The dead have taken over AMC, and people just can’t seem to get enough. Based on the popular series of graphic novels by Robert Kirkman, The Walking Dead continues to be a hit with critics and audiences since its inception back in October 2010.
This past weekend the series returned from its second season hiatus, picking up after the shocking cliffhanger that left Deputy Rick Grimes and his band of survivors killing an entire barn filled with the ravenous undead. Five episodes remain before the second season draws to a close, with a third season already confirmed.
While Rick desperately tries to keep the peace between his people and Hershel’s family, Shane continues his descent into paranoia and insanity. Having already met a grisly fate in the continuity of the comic books, Shane’s rapidly deteriorating mental state in the aftermath of the barn shooting could signal his violent end as the second season finale looms. Rick’s actions in the bar that concluded this week’s episode imply that he has finally learned what it means to be a leader, making the hard decisions for the good of his people.
The Walking Dead’s second season has so far offered some spectacular character moments between the series’ cast, but unfortunately it has come at the expense of the show’s pacing and a significant drop in zombie killings. Thankfully, the resolution of the survivors’ hunt for Sophia creates the foreboding sense that the rocky peace between them and Hershel’s family is ending.
As more people from the outside enter the fray and Rick makes increasingly tougher decisions on how to handle these situations, it becomes obvious that a major change is about to shake up this ragtag group of survivors.
Ultimately, while the first half of this season wasn’t able to deliver the shock and suspense of season one, the second half is shaping up quite nicely, promising more confrontations and more slayings of the undead to satisfy our weekly zombie fix.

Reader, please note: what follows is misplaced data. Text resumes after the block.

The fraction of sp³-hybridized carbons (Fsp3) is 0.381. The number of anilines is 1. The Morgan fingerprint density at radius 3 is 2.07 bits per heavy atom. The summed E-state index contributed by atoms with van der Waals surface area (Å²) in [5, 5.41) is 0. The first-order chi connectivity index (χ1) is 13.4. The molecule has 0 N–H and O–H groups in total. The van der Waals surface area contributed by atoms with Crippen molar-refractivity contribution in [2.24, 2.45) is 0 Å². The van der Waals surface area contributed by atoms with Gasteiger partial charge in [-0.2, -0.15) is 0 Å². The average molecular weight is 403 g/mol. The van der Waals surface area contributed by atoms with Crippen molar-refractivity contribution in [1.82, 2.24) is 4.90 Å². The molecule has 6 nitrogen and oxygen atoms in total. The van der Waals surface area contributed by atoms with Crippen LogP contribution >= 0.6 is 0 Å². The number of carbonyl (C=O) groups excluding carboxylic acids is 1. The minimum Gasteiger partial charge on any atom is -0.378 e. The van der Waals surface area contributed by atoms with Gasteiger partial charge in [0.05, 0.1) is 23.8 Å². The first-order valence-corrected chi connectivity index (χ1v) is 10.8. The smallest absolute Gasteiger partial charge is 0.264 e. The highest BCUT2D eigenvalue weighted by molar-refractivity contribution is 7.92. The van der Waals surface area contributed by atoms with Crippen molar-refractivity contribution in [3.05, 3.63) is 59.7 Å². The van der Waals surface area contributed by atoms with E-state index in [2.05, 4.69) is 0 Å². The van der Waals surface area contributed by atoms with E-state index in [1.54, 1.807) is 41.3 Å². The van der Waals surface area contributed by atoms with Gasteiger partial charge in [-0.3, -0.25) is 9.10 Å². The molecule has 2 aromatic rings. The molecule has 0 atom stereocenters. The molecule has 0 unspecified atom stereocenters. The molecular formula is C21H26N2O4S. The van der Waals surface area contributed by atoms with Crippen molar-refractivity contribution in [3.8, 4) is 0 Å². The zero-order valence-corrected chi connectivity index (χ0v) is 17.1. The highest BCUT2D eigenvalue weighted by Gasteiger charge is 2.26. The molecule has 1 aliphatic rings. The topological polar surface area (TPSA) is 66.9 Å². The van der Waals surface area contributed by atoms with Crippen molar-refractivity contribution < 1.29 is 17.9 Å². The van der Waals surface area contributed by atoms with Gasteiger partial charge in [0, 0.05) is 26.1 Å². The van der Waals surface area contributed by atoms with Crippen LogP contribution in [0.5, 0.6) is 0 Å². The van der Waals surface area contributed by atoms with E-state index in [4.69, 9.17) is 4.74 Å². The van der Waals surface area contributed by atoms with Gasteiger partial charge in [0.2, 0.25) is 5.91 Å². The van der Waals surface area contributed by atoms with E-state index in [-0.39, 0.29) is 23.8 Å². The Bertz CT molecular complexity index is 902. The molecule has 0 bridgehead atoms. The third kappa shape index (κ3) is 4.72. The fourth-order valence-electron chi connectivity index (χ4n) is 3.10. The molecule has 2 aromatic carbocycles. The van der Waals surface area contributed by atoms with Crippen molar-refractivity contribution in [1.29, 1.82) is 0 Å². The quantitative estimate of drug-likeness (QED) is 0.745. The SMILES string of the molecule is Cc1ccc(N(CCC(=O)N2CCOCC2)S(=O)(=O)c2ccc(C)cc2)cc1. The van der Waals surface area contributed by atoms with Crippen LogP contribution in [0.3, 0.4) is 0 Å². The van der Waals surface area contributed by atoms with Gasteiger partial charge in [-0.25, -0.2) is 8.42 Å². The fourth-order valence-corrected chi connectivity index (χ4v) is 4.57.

I am fascinated by the fact that people are still watching The Walking Dead.
Whether it’s the beyond sluggish pacing, inconsistent and poorly drawn characters or complete lack of gumption, the show is miss-able at best and forgettable at worst. Yet the show saunters on like the zombies it very occasionally shows, and the mid-season premiere continued to try to find the balance between action and character growth after the surprise reveal of the barn last year.
To say the least, I’m still not sold on the show, even less so than I was in the still not great first season. The acting is serviceable and little more and the direction has suffered since Frank Darabont left the show. Scenes are shot blandly and rarely take advantage of television as a medium.
That being said, the biggest problem with the show still plagues every second of programming. For a show about the zombie apocalypse, there never is a real sense of danger. The human protagonists rarely act as if their day-to-day life is threatened and only come in contact with the undead in situations where they seem to know what is coming.
This isn’t the way to set up a show about survival against all odds: it’s the way to set up a soap opera. The status-quo is rarely upset and characters feel static. It seems impossible that a show this bloody, obscene and often disgusting would so pivotally lack guts. Instead, it’s a dull, predictable and entirely uninspired waste of an hour timeslot.